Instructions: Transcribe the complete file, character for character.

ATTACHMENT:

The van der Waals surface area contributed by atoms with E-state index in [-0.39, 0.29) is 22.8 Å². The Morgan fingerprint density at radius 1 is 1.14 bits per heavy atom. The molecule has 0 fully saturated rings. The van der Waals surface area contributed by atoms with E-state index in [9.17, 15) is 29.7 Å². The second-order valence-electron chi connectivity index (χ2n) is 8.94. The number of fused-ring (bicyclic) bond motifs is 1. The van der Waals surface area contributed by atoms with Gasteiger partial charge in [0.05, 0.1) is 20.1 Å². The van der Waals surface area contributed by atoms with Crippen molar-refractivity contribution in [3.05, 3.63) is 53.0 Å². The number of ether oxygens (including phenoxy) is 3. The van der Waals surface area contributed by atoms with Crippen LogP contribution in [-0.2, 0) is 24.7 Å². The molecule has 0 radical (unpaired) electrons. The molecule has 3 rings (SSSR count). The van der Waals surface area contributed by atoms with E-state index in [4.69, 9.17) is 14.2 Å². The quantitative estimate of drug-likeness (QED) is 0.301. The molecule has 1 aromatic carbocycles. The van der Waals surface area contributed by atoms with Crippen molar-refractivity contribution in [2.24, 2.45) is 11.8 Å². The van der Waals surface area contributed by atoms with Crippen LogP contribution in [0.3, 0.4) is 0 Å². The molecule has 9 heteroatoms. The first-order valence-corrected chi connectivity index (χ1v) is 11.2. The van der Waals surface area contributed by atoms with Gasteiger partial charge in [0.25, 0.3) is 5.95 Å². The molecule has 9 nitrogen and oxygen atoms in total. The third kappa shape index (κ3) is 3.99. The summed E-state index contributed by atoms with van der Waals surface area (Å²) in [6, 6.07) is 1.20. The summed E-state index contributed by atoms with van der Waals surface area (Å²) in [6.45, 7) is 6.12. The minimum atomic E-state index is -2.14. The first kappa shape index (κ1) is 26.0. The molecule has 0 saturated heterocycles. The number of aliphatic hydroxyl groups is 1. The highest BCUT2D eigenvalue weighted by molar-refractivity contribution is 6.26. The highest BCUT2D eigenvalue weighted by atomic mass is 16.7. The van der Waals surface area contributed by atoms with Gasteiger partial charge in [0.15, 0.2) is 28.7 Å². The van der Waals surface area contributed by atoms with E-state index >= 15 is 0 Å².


The van der Waals surface area contributed by atoms with E-state index in [-0.39, 0.29) is 22.8 Å². The Morgan fingerprint density at radius 1 is 1.14 bits per heavy atom. The molecule has 0 fully saturated rings. The van der Waals surface area contributed by atoms with E-state index in [9.17, 15) is 29.7 Å². The second-order valence-electron chi connectivity index (χ2n) is 8.94. The number of fused-ring (bicyclic) bond motifs is 1. The van der Waals surface area contributed by atoms with Gasteiger partial charge in [0.05, 0.1) is 20.1 Å². The van der Waals surface area contributed by atoms with Crippen molar-refractivity contribution in [3.05, 3.63) is 53.0 Å². The number of ether oxygens (including phenoxy) is 3. The van der Waals surface area contributed by atoms with Crippen LogP contribution in [-0.2, 0) is 24.7 Å². The molecule has 0 radical (unpaired) electrons. The molecule has 3 rings (SSSR count). The van der Waals surface area contributed by atoms with E-state index in [4.69, 9.17) is 14.2 Å². The quantitative estimate of drug-likeness (QED) is 0.301. The molecule has 1 aromatic carbocycles. The van der Waals surface area contributed by atoms with Crippen molar-refractivity contribution in [2.24, 2.45) is 11.8 Å². The van der Waals surface area contributed by atoms with Crippen LogP contribution in [0.3, 0.4) is 0 Å². The molecule has 9 heteroatoms. The first-order valence-corrected chi connectivity index (χ1v) is 11.2. The van der Waals surface area contributed by atoms with Gasteiger partial charge in [0.25, 0.3) is 5.95 Å². The molecule has 9 nitrogen and oxygen atoms in total. The third kappa shape index (κ3) is 3.99. The summed E-state index contributed by atoms with van der Waals surface area (Å²) in [6, 6.07) is 1.20. The summed E-state index contributed by atoms with van der Waals surface area (Å²) in [6.45, 7) is 6.12. The minimum atomic E-state index is -2.14. The first kappa shape index (κ1) is 26.0. The molecule has 0 saturated heterocycles. The number of aliphatic hydroxyl groups is 1. The highest BCUT2D eigenvalue weighted by molar-refractivity contribution is 6.26. The highest BCUT2D eigenvalue weighted by atomic mass is 16.7. The van der Waals surface area contributed by atoms with Gasteiger partial charge in [0.15, 0.2) is 28.7 Å². The van der Waals surface area contributed by atoms with E-state index >= 15 is 0 Å².